We spoke with one-half of the electronic duo Shuteye — singer-songwriter Elysia Hang-Fu! Herself and DJ/producer Alena Ratner released their first full-length album, Hush Hush, and we dive into the creative process of the album and talk shop. The talented ladies’ very different (but equally rich) musical backgrounds coupled with their shared hunger for artistic experimentation have helped them become a fast rising name in the music scene. Read below for the full interview…
How has your songwriting evolved since you wrote you first original piece over 10 years ago?
Elysia: It changed immensely over the last 10 years. My first song I ever wrote was when I was 15 years old. I had absolutely no idea what I was doing, but I threw myself into it to start somewhere and learn on my own. Even then, I had no idea what style of music I wanted to do. Over time, I experimented with electronic sounds and just kept writing to save up a library of material I knew I’d want to work on in the future. As I kept writing, the way I wrote became more dynamic with layering of sounds as well as my vocals. Off the Hush Hush album, ‘Hearts and Stones’ and ‘Sun Night Sky’ are two examples of songs I wrote back when I was 17. I purposely saved them after all this time knowing I’d want to re-work them for the project I felt it fit for.
During the creating phase of ‘Hush Hush’ was there a good synergy when it came to writing lyrics and composing melodies between you and Alena Ratner?
Elysia: I think in general, her and I lucked out with the way we wrote together. If one person ran into a dead end with ideas, the other one would pick up. With how I write, there were a few times I’d start off with the vocal melody, but for the most part I usually always focused on writing the music first. As we’d go along in the writing process, I would hear melodies and harmonies in my head for the vocals, so I would record them down right away and work in the lyrics later. I guess I just see it as fitting a puzzle together. I go with what makes sense to me at the moment, and fill in the pieces as I go along.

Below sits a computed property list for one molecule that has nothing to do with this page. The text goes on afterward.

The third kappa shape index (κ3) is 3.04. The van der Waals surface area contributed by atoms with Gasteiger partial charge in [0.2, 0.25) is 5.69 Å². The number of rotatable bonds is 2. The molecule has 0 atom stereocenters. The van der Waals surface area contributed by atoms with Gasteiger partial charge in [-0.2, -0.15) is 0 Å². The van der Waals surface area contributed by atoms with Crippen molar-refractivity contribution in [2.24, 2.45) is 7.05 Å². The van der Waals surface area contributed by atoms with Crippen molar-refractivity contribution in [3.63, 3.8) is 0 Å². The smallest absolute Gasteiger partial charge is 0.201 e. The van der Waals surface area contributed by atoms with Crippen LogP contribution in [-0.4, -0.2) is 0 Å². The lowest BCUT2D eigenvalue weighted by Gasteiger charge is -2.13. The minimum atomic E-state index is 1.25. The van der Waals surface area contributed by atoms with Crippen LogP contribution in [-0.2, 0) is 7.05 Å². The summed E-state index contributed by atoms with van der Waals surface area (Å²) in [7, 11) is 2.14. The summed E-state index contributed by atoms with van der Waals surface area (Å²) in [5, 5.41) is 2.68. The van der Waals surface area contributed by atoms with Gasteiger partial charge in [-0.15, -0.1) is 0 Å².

Was your time in music before Shuteye crucial in shaping what you are doing today? Was it a good platform to learn about the industry, build a fan base etc?
Elysia: Definitely. Doing this for years has helped me grow as an artist in how I write, perform, etc. I was lucky enough to be able to fly out to LA to record in studios there as well as having my music aired in ‘Laguna Beach’ and ‘The Hills’ on MTV. Between that and playing shows, it was fun and an interesting experience to have at that age. Even to this day though, I’m always learning through everything I continue to do in music.
You have a very unique image – which stems out and becomes an extension of your music – was this an intentional thing? Is ‘the look’ as important as the music?
Elysia: It was a natural thing. It was important to me to be comfortable in my own skin and to just be myself. I’m a creative person with a particular eye, so what was important to me were the other things like partaking in the photo shoots and our album covers. My boyfriend and I would collaborate on the art direction for Shuteye. We would work on the photo shoots and also made the cover for the our EP.